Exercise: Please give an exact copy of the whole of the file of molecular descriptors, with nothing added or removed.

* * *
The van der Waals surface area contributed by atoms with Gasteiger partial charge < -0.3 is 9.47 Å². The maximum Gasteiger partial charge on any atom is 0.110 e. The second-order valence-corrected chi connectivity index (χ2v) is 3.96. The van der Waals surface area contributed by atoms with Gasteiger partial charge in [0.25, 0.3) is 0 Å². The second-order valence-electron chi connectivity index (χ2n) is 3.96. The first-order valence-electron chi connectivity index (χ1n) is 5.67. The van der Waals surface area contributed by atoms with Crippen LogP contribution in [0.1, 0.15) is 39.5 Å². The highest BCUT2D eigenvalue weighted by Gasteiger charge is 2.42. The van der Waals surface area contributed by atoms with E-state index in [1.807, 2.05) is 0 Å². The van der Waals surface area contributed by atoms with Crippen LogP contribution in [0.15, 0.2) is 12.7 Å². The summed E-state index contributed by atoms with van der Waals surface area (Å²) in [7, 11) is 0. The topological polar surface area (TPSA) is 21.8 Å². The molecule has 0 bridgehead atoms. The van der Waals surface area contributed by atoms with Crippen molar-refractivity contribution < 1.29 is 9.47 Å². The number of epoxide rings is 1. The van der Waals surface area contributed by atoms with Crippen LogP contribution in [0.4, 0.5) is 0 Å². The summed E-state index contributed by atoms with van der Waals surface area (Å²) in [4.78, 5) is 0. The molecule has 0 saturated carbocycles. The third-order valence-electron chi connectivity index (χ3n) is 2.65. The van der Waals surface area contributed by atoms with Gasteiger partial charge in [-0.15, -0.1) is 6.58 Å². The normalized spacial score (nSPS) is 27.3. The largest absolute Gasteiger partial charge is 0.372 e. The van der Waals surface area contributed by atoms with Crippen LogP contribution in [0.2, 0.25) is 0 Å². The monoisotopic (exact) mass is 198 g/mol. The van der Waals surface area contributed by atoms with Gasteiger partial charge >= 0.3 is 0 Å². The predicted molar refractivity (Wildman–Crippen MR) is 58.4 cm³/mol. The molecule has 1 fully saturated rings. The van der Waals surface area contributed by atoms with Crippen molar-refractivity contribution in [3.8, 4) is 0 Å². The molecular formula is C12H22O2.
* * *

The van der Waals surface area contributed by atoms with Gasteiger partial charge < -0.3 is 9.47 Å². The maximum Gasteiger partial charge on any atom is 0.110 e. The second-order valence-corrected chi connectivity index (χ2v) is 3.96. The van der Waals surface area contributed by atoms with Gasteiger partial charge in [0.25, 0.3) is 0 Å². The second-order valence-electron chi connectivity index (χ2n) is 3.96. The first-order valence-electron chi connectivity index (χ1n) is 5.67. The van der Waals surface area contributed by atoms with Crippen LogP contribution in [0.1, 0.15) is 39.5 Å². The highest BCUT2D eigenvalue weighted by Gasteiger charge is 2.42. The van der Waals surface area contributed by atoms with E-state index in [1.807, 2.05) is 0 Å². The van der Waals surface area contributed by atoms with Crippen LogP contribution in [0.15, 0.2) is 12.7 Å². The summed E-state index contributed by atoms with van der Waals surface area (Å²) in [7, 11) is 0. The topological polar surface area (TPSA) is 21.8 Å². The molecule has 0 bridgehead atoms. The van der Waals surface area contributed by atoms with Crippen molar-refractivity contribution < 1.29 is 9.47 Å². The number of epoxide rings is 1. The van der Waals surface area contributed by atoms with Crippen LogP contribution in [0.4, 0.5) is 0 Å². The summed E-state index contributed by atoms with van der Waals surface area (Å²) in [4.78, 5) is 0. The molecule has 0 saturated carbocycles. The third-order valence-electron chi connectivity index (χ3n) is 2.65. The van der Waals surface area contributed by atoms with Gasteiger partial charge in [-0.15, -0.1) is 6.58 Å². The normalized spacial score (nSPS) is 27.3. The largest absolute Gasteiger partial charge is 0.372 e. The van der Waals surface area contributed by atoms with Crippen LogP contribution in [0.2, 0.25) is 0 Å². The monoisotopic (exact) mass is 198 g/mol. The van der Waals surface area contributed by atoms with Gasteiger partial charge >= 0.3 is 0 Å². The predicted molar refractivity (Wildman–Crippen MR) is 58.4 cm³/mol. The molecule has 1 fully saturated rings. The van der Waals surface area contributed by atoms with Crippen molar-refractivity contribution in [3.8, 4) is 0 Å². The molecular formula is C12H22O2.